Richard B. Silberstein

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Several methodological issues which impact experimental design and physiological interpretations in EEG coherence studies are considered, including reference electrode and volume conduction contributions to erroneous coherence estimates. A new measure, 'reduced coherency', is introduced as the difference between measured coherency and the coherency expected(More)
A theoretical framework supporting experimental measures of dynamic properties of human EEG is proposed with emphasis on distinct alpha rhythms. Robust relationships between measured dynamics and cognitive or behavioral conditions are reviewed, and proposed physiological bases for EEG at cellular levels are considered. Classical EEG data are interpreted in(More)
The spatial statistics of scalp electroencephalogram (EEG) are usually presented as coherence in individual frequency bands. These coherences result both from correlations among neocortical sources and volume conduction through the tissues of the head. The scalp EEG is spatially low-pass filtered by the poorly conducting skull, introducing artificial(More)
Two different methods to improve the spatial resolution of EEG are discussed: the surface Laplacian (e.g., current source density) and cortical imaging (e.g., spatial deconvolution). The former methods tend to be independent of head volume conductor model, whereas the latter methods are more model-dependent. Computer simulation of scalp potentials due to(More)
A two-scale theoretical description outlines relationships between brain current sources and the resulting extracranial electric field, recorded as EEG. Finding unknown sources of EEG, the so-calledg “inverse problem”, is discussed in general terms, with emphasis on the fundamental non-uniqueness of inverse solutions. Hemodynamic signatures, measured with(More)
The steady state visually evoked potential (SSVEP) elicited by a diffuse 13-Hz visual flicker was recorded from 64 scalp sites in 30 subjects performing a low and high demand version of an object working memory task. During the perceptual component of the task, the SSVEP amplitude was reduced at left and right parieto-occipital sites. During the hold or(More)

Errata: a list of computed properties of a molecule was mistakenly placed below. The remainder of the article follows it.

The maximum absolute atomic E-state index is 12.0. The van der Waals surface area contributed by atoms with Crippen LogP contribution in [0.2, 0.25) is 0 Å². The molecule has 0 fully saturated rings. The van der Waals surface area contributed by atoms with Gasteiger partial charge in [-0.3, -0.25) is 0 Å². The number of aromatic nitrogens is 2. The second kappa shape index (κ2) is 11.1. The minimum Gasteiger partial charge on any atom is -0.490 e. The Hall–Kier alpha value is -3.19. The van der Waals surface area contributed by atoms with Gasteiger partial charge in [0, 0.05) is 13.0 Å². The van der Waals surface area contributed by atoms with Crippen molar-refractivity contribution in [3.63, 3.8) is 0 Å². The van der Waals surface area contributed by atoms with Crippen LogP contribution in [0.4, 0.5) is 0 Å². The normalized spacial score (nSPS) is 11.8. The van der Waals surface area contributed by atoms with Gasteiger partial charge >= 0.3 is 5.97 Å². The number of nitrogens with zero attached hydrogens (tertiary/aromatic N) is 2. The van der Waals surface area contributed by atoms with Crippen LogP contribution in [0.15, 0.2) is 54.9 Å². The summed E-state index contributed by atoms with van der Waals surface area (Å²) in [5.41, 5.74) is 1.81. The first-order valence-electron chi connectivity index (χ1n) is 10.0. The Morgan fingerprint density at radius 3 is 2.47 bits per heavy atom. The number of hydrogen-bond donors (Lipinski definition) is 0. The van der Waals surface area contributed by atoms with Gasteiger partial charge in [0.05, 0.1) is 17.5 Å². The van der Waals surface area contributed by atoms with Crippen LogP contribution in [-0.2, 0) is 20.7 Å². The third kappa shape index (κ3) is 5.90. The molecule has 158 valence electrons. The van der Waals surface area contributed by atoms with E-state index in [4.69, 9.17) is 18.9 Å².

OBJECTIVE The amplitude and phase of the steady-state visual evoked potential (SSVEP) is sensitive to cognition and attention but the underlying mechanism is not well understood. This study examines stimulus evoked changes in the SSVEP phase topography and the putative role of travelling waves. METHODS Eighteen subjects viewed a central-field checkerboard(More)
Military operations in tropical environments have imposed a significant challenge to the Australian Defence Forces (ADF). The hot and humid conditions are known to cause debilitating effects on soldiers deployed to northern regions of Australia, with the consequence that the effectiveness and efficiency of operations are severely compromised. While the(More)
This paper describes data which demonstrate a correlation between the magnitude of the Steady-State Visually Evoked Potential (SSVEP) and visual vigilance. The SSVEP was recorded from 64 scalp sites and elicited by a 13Hz uniform visual flicker presented continuously while subjects undertook a visual vigilance task. Fifteen right-handed males were required(More)
Monkey electrophysiological and human neuroimaging studies indicate the existence of specialized neural systems for the perception and execution of actions. To date, the dynamics of these neural systems in humans have not been well studied. Here, we investigated the spatial and temporal behavior of human neural responses elicited to viewing motion of the(More)